Luce got me all the kit I need to find out if I remember how to make lino prints, which is something I haven’t done since I was at school. Mum-of Weasel treated me to a set of brushes and some fancy new pens that I’m planning to use to use on a series of drawings with fine line markers and water based inks.

I have new sketch books for my new ideas, and a couple of books to inspire me. I always look forward to my annual Lia Leendertz almanac and I am intrigued by the concept of ‘wintering’. I’ll be reading that one while there are still frosty mornings and a light dusting of snow on the ground here in darkest Shropshire.

I also have this, which may be the most fabulous thing ever to grace my desk…

All in all, I am a very lucky weasel and also a weasel with no excuses not to roll up my sleeves and Make Good Art. And throw Lola’s current favourite bol, obviously. Because bol.

Bonus music video:

As usual, the title of this blog post is a musical reference, in this case the title track of a 2008 album by Ani Difranco. You can find out more about her and her Righteous Babe record label on the Righteous Babe website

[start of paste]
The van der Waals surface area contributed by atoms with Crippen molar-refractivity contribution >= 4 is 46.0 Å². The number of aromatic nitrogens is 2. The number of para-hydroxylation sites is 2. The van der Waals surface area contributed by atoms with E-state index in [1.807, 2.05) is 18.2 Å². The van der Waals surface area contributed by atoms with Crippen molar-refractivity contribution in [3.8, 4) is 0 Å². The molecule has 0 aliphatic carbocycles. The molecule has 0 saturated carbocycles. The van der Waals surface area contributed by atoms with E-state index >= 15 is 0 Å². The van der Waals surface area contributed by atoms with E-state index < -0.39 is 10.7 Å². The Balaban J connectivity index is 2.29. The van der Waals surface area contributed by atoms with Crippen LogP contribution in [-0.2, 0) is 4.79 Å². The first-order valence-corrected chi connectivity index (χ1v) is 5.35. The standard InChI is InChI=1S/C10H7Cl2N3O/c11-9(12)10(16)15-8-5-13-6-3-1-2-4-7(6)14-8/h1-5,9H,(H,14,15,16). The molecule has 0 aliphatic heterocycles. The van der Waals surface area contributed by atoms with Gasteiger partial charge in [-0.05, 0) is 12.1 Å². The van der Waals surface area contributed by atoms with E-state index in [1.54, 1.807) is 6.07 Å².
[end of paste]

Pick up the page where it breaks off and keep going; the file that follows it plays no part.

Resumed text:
A short update and a request for help. To get you in the right mood, here are some doggos doing their best help faces:

Regular listeners will know I’m currently waiting for (pandemically delayed) spinal surgery and I’m not able to get much work done. Which, if I were more mobile with my partially-fused sacroiliac joints, would have me climbing the walls with frustration as well as being rather skint.

You may also have noticed that my website has been down for a while. Unfortunately, it was expensive and pretty clunky to work with, so I decided I had to let it go. Then I had that difficult conversation with myself (again) about whether it was time to retire. I decided I’m still not ready for that, but it’s getting harder to carry on.

The good news is that I still have some pieces ready to post and I would like to offer prints etc. from some of my models and drawings, so I’m fundraising for a new website via Ko-Fi where you can support artists and other creative folk by buying them a virtual cup of coffee. I like the idea of being fuelled by coffee, even if it’s virtual coffee. I’ll build the website myself, I just need hosting and domain costs. If I reach my goal, I promise I will also use it to do my best to entertain and amuse you with my very finest nonsense and bobbins.

The other good news is, thanks to the utterly wonderful Kathy Burke spending her Saturday morning retweeting indie art businesses, I’m already nearly 20% funded!

I know it’s a really hard time for everyone but if you enjoy what I do and you’re able to bung a spare £3.00 my way, I’ll be forever grateful. If you’re not able to donate, I would be just as grateful if you would share my fundraiser and/or any of my social media profiles/posts with THE WORLD (especially anyone you know who might be interested). Thank you so much.